- This brings up a slew of complications. If we charge the freelance graphic designer one price for web development work; and the graphic designer turns around and charges the client an inflated price… what are we supposed to tell the client when they ask? (It’s happened).
- How are changes handled? Who approves them? The graphic designer? The client? What happens if the graphic designer approves it, but the client doesn’t? Is that a change?
- Who’s authorized to make the changes?
- When does billing convert to be direct-to-client (if at all)?
- Besides the obvious ones named above… the biggest challenge professional web developers face when working with an “intermediary”… SCOPE CREEP. What’s included in the project? What was promised to the client? What was relayed to the development team? Would it shock anyone to know that these things don’t always add up?
- I’ve heard it all… “I thought that was included”; well… “I need you to cover me on this one”; “I’ll make it up on the next project”; “What am I supposed to tell the client”, etc.
I don’t wanna sound like I’m on a rant, but freelance graphic designers who represent themselves as a web designer need to know (and understand) their core-competence. Additionally, they need to understand the whole reason they’re making the margin on development teams is to manage their client and the project in general.
Getting back to the topic above, where we talk about client expectations. This is directly related to the freelance graphic designer / freelance web designer.
If a freelance graphic designer / freelance web designer is outsourcing the development, they need to know how to manage the client & project. From a developer’s standpoint, the freelancer is the client – not the client. Weird, huh? At the same time, it would really be transparent if the end user / client knew who was doing what, and who’s responsible for what.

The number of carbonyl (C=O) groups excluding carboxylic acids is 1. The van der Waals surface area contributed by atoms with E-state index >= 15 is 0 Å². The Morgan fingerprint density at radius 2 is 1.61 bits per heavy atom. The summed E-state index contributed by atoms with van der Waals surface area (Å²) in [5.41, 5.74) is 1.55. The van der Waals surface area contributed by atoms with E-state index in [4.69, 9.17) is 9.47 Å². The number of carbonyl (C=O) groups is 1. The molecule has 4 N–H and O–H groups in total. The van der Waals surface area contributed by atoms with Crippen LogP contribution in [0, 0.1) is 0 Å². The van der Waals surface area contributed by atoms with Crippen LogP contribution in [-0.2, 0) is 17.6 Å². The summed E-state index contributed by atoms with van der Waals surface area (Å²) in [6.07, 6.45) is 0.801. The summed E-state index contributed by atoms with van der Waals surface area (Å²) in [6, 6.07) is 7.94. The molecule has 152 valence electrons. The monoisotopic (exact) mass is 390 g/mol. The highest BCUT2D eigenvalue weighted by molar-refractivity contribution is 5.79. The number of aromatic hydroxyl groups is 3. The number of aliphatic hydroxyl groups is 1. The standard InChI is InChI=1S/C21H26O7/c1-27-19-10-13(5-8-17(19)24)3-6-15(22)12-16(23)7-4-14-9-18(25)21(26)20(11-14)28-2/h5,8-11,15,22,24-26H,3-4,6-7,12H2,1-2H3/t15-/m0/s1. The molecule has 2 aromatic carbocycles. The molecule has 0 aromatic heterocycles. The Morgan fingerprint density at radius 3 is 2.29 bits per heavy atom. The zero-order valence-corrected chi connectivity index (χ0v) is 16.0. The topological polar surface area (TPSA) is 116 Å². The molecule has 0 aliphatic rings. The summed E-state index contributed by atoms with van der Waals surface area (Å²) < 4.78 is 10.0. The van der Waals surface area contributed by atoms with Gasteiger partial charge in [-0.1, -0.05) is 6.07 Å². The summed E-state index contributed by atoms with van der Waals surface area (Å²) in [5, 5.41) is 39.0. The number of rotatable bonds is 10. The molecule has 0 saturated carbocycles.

The issue for the client working with a freelance graphic designer or a freelance web designer is a matter of responsibility and ownership. The client has a single point of contact – their graphic/web designer. They often times don’t realize that a digital agency is actually the ones doing the work. The freelancer wants all the upside (making margin), but they don’t want to work for it. We have solutions for that too – it’s called a referral.
Freelance graphic designers (freelance web designers) might not always know how to code and develop what they present. Other graphic designers who want to play “project manager” don’t know how to manage a digital project. As the end user, the client, the one who’s writing the check… ask the questions. Be informed. Become educated. Don’t be afraid to question why things are taking longer than they should be done, reviewed, or launched. Managing a digital project has an enormous number of moving pieces and more often than not, the task of managing the project should go to the person/firm most qualified to do so. It’ll save a bunch of headaches along the way, plus… the client will end up being happier! That’s the goal.